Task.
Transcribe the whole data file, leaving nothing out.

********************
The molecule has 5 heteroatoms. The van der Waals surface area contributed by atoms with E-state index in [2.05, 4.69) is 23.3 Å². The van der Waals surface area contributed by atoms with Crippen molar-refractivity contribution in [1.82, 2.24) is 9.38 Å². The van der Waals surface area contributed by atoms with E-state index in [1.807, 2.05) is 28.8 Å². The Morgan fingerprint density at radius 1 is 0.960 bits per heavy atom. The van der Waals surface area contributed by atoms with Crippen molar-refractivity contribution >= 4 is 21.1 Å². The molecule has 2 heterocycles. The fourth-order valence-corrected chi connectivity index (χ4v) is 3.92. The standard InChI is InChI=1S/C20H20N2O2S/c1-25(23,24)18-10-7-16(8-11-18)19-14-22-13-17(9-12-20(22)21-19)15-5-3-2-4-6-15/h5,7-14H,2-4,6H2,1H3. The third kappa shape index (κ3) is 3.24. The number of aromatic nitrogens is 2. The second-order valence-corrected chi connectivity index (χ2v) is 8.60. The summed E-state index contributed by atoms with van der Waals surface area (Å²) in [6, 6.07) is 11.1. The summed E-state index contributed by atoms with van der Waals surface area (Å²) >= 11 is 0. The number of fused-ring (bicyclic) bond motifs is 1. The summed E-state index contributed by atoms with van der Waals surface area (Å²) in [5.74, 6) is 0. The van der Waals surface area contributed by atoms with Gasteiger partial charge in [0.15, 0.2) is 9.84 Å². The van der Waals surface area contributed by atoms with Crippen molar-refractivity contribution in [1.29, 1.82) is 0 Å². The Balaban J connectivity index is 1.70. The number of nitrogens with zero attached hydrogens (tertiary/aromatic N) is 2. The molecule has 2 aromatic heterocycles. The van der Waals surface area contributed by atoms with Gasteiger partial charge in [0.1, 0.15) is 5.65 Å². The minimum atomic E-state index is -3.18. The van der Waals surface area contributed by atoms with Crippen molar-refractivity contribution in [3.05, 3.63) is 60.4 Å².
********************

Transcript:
The molecule has 5 heteroatoms. The van der Waals surface area contributed by atoms with E-state index in [2.05, 4.69) is 23.3 Å². The van der Waals surface area contributed by atoms with Crippen molar-refractivity contribution in [1.82, 2.24) is 9.38 Å². The van der Waals surface area contributed by atoms with E-state index in [1.807, 2.05) is 28.8 Å². The Morgan fingerprint density at radius 1 is 0.960 bits per heavy atom. The van der Waals surface area contributed by atoms with Crippen molar-refractivity contribution >= 4 is 21.1 Å². The molecule has 2 heterocycles. The fourth-order valence-corrected chi connectivity index (χ4v) is 3.92. The standard InChI is InChI=1S/C20H20N2O2S/c1-25(23,24)18-10-7-16(8-11-18)19-14-22-13-17(9-12-20(22)21-19)15-5-3-2-4-6-15/h5,7-14H,2-4,6H2,1H3. The third kappa shape index (κ3) is 3.24. The number of aromatic nitrogens is 2. The second-order valence-corrected chi connectivity index (χ2v) is 8.60. The summed E-state index contributed by atoms with van der Waals surface area (Å²) in [6, 6.07) is 11.1. The summed E-state index contributed by atoms with van der Waals surface area (Å²) >= 11 is 0. The number of fused-ring (bicyclic) bond motifs is 1. The summed E-state index contributed by atoms with van der Waals surface area (Å²) in [5.74, 6) is 0. The van der Waals surface area contributed by atoms with Gasteiger partial charge in [0.15, 0.2) is 9.84 Å². The van der Waals surface area contributed by atoms with Crippen molar-refractivity contribution in [1.29, 1.82) is 0 Å². The Balaban J connectivity index is 1.70. The number of nitrogens with zero attached hydrogens (tertiary/aromatic N) is 2. The molecule has 2 aromatic heterocycles. The van der Waals surface area contributed by atoms with Gasteiger partial charge in [0.1, 0.15) is 5.65 Å². The minimum atomic E-state index is -3.18. The van der Waals surface area contributed by atoms with Crippen molar-refractivity contribution in [3.05, 3.63) is 60.4 Å².